Friday, September 4, 2009

copy: walking around for write around

I will be walking the 10k Mayor's Walk in the Portland Marathon. I am a walker, not a runner - and I'm fine with that. I am not a race walker, I am a walker who is increasing her pace little by little, with a current goal of doing under 17 minute miles in a half marathon in November. And I'm okay with that, too.

I read Loren's post [on the Run Around for Write Around Portland blog] with a knowing nod about what keeps you going when you don't feel like it. I am just coming out of one of those stretches where I've had to drag myself out the door to go for the 5-mile pace building training walk, or the 8-mile distance building walk, or to walk up and down the hill to Mt Tabor 5 - 7 times. And that's been okay, too.

So what does keep me going?

Sometimes it's noticing how I'm feeling - like the time two weeks ago when I took a day off due to fatigue, and it was the day after my training day off. I was feeling frustrated and overwhelmed. So on the third day I set out on my training walk and I'd gone only a fraction of the miles I had to go and that cloud of doom lifted and I thought, ahhhh. Recognizing that my body has become used to the daily routine. Easier and cheaper than another therapy appointment or anti-depression medication *grin*. Or it's my partner telling me I've become a little crabby and wouldn't a walk feel good? And I know she's right. And it does.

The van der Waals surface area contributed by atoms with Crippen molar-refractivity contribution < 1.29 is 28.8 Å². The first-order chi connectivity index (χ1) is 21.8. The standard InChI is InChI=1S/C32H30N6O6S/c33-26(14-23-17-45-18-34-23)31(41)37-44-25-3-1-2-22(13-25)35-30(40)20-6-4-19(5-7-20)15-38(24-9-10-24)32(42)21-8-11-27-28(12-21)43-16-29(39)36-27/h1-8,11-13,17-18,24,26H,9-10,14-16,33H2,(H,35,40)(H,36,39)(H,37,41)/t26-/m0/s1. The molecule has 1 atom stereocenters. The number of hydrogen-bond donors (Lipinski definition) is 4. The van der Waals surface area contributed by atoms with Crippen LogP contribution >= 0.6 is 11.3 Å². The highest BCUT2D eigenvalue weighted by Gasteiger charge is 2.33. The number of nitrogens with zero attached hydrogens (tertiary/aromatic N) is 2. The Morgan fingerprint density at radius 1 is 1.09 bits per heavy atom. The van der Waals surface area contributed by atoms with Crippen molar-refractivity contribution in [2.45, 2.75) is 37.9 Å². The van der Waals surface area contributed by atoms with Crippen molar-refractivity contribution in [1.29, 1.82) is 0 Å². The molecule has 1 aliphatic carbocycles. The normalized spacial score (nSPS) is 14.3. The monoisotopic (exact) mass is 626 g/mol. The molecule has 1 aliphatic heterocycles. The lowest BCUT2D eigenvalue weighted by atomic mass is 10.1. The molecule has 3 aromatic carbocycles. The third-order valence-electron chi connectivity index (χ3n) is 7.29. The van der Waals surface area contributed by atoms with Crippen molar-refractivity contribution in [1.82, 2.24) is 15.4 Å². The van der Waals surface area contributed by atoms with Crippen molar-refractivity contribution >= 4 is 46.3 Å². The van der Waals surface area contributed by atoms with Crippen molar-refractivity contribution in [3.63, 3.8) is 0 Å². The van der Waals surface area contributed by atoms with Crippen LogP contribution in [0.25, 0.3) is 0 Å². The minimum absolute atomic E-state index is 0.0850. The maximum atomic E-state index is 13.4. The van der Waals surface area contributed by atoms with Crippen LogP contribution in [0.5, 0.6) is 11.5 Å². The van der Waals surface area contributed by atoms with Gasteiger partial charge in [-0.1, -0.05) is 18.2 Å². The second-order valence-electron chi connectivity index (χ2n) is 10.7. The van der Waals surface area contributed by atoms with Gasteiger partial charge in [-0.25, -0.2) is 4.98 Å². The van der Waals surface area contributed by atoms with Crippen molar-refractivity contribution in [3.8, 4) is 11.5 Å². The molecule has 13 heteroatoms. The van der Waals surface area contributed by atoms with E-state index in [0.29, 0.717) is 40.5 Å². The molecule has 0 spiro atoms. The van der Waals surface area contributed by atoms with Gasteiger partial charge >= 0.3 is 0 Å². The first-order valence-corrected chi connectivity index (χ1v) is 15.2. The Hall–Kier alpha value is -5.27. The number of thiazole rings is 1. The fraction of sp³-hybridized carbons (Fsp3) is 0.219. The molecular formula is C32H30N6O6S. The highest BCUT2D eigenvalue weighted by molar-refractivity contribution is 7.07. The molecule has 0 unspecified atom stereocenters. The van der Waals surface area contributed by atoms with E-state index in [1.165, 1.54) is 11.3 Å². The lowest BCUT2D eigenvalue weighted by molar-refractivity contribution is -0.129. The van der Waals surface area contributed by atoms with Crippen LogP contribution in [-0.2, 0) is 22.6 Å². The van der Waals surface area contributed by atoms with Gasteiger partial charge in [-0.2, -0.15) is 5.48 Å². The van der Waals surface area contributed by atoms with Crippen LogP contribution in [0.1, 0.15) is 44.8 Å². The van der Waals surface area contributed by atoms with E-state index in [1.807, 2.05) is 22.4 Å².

Sometimes I keep going because I've signed up for some events and rallied others to join me on events I haven't signed up for yet. An example is that Sunday I thought, there is no way I can do that 8 miles today and then I remembered that, after the Mayor's Walk, my next event is the half-marathon in Seattle in November. Which now feels not so far away; and I'm out the door with shoes laced and my Camelbak full with a package of Stingers in my pocket.

The same is true of writing. If I go too long without being actively engaged in the writing process, I get cranky. I start feeling bottled up. Stuck. And sometimes I have to completely close that internal critic's eye and just write. I keep myself enrolled in a "Lit Star Training" course with Ariel Gore so that writing is kept on my list of things to do, with weekly assignments and peer feedback. And I find submission deadlines to give me an end-point or a reason to keep revising.

I write because I have something to say.

I walk because I feel better when I do and because I don't want to lose the muscle I've gained or gain the weight I've lost.

I walk and I write because sometimes I find myself smiling for no apparent reason, except that it feels good to be alive and I have something to look forward to. Or maybe I have a kayak tucked in the back of my car. Or snowshoes in the closet waiting for the snow to fall.

Or I find myself halfway up the four flights of stairs to Write Around Portland to pick up my facilitator's bag and realize I didn't even consider taking the elevator.